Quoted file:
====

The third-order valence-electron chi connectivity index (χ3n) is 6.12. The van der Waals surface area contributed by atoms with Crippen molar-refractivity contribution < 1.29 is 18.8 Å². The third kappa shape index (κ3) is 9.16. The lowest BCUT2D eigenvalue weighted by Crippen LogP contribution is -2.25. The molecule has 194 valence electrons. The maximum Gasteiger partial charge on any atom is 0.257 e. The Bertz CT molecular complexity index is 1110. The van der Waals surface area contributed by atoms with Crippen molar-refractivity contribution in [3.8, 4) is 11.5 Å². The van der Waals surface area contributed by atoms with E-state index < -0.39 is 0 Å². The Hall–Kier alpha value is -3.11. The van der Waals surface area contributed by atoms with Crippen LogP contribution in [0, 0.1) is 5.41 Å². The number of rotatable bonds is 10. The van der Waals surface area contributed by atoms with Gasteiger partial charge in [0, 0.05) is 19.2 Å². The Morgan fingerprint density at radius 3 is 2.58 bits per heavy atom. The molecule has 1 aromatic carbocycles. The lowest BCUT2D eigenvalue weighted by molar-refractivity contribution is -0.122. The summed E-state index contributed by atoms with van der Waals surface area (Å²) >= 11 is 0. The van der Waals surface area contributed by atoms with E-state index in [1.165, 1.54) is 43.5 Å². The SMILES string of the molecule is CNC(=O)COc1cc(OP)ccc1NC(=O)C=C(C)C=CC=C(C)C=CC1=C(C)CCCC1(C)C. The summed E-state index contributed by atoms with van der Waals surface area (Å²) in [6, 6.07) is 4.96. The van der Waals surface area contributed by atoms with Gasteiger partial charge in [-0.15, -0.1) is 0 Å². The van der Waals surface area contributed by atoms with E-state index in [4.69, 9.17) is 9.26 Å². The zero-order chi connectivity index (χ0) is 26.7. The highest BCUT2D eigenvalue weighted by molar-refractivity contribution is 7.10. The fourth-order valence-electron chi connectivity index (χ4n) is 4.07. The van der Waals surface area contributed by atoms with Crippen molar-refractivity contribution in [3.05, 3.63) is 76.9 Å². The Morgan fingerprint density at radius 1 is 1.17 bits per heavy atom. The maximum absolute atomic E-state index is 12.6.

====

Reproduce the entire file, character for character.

The third-order valence-electron chi connectivity index (χ3n) is 6.12. The van der Waals surface area contributed by atoms with Crippen molar-refractivity contribution < 1.29 is 18.8 Å². The third kappa shape index (κ3) is 9.16. The lowest BCUT2D eigenvalue weighted by Crippen LogP contribution is -2.25. The molecule has 194 valence electrons. The maximum Gasteiger partial charge on any atom is 0.257 e. The Bertz CT molecular complexity index is 1110. The van der Waals surface area contributed by atoms with Crippen molar-refractivity contribution in [3.8, 4) is 11.5 Å². The van der Waals surface area contributed by atoms with E-state index < -0.39 is 0 Å². The Hall–Kier alpha value is -3.11. The van der Waals surface area contributed by atoms with Crippen LogP contribution in [0, 0.1) is 5.41 Å². The number of rotatable bonds is 10. The van der Waals surface area contributed by atoms with Gasteiger partial charge in [0, 0.05) is 19.2 Å². The Morgan fingerprint density at radius 3 is 2.58 bits per heavy atom. The molecule has 1 aromatic carbocycles. The lowest BCUT2D eigenvalue weighted by molar-refractivity contribution is -0.122. The summed E-state index contributed by atoms with van der Waals surface area (Å²) >= 11 is 0. The van der Waals surface area contributed by atoms with E-state index in [1.165, 1.54) is 43.5 Å². The SMILES string of the molecule is CNC(=O)COc1cc(OP)ccc1NC(=O)C=C(C)C=CC=C(C)C=CC1=C(C)CCCC1(C)C. The summed E-state index contributed by atoms with van der Waals surface area (Å²) in [6, 6.07) is 4.96. The van der Waals surface area contributed by atoms with Gasteiger partial charge in [-0.15, -0.1) is 0 Å². The van der Waals surface area contributed by atoms with E-state index in [4.69, 9.17) is 9.26 Å². The zero-order chi connectivity index (χ0) is 26.7. The highest BCUT2D eigenvalue weighted by molar-refractivity contribution is 7.10. The fourth-order valence-electron chi connectivity index (χ4n) is 4.07. The van der Waals surface area contributed by atoms with Crippen molar-refractivity contribution in [3.05, 3.63) is 76.9 Å². The Morgan fingerprint density at radius 1 is 1.17 bits per heavy atom. The maximum absolute atomic E-state index is 12.6.